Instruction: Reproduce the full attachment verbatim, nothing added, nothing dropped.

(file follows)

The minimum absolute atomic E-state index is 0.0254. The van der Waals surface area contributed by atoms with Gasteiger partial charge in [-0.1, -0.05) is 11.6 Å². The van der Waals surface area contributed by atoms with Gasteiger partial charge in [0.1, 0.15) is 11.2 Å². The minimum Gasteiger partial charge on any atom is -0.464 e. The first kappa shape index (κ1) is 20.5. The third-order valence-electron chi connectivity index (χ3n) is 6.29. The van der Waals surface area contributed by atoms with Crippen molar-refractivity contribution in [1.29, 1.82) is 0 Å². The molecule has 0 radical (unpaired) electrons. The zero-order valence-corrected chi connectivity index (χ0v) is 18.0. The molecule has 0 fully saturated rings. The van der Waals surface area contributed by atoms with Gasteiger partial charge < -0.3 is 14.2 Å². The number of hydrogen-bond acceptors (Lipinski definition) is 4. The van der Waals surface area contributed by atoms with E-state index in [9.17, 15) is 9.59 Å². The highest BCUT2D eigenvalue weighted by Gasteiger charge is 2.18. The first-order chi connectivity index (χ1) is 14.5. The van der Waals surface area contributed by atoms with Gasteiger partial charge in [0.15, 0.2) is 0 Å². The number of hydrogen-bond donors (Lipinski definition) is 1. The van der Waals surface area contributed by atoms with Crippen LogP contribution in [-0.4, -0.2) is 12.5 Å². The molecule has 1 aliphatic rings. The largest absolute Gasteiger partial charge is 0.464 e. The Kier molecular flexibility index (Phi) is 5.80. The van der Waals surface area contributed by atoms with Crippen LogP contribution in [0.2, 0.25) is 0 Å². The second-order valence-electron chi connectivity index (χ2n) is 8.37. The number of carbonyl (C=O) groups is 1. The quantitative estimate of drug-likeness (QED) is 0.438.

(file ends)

The minimum absolute atomic E-state index is 0.0254. The van der Waals surface area contributed by atoms with Gasteiger partial charge in [-0.1, -0.05) is 11.6 Å². The van der Waals surface area contributed by atoms with Gasteiger partial charge in [0.1, 0.15) is 11.2 Å². The minimum Gasteiger partial charge on any atom is -0.464 e. The first kappa shape index (κ1) is 20.5. The third-order valence-electron chi connectivity index (χ3n) is 6.29. The van der Waals surface area contributed by atoms with Crippen molar-refractivity contribution in [1.29, 1.82) is 0 Å². The molecule has 0 radical (unpaired) electrons. The zero-order valence-corrected chi connectivity index (χ0v) is 18.0. The molecule has 0 fully saturated rings. The van der Waals surface area contributed by atoms with Gasteiger partial charge < -0.3 is 14.2 Å². The number of hydrogen-bond acceptors (Lipinski definition) is 4. The van der Waals surface area contributed by atoms with E-state index in [9.17, 15) is 9.59 Å². The highest BCUT2D eigenvalue weighted by Gasteiger charge is 2.18. The first-order chi connectivity index (χ1) is 14.5. The van der Waals surface area contributed by atoms with Gasteiger partial charge in [0.15, 0.2) is 0 Å². The number of hydrogen-bond donors (Lipinski definition) is 1. The van der Waals surface area contributed by atoms with Crippen LogP contribution in [-0.4, -0.2) is 12.5 Å². The molecule has 1 aliphatic rings. The largest absolute Gasteiger partial charge is 0.464 e. The Kier molecular flexibility index (Phi) is 5.80. The van der Waals surface area contributed by atoms with Crippen LogP contribution in [0.2, 0.25) is 0 Å². The second-order valence-electron chi connectivity index (χ2n) is 8.37. The number of carbonyl (C=O) groups is 1. The quantitative estimate of drug-likeness (QED) is 0.438.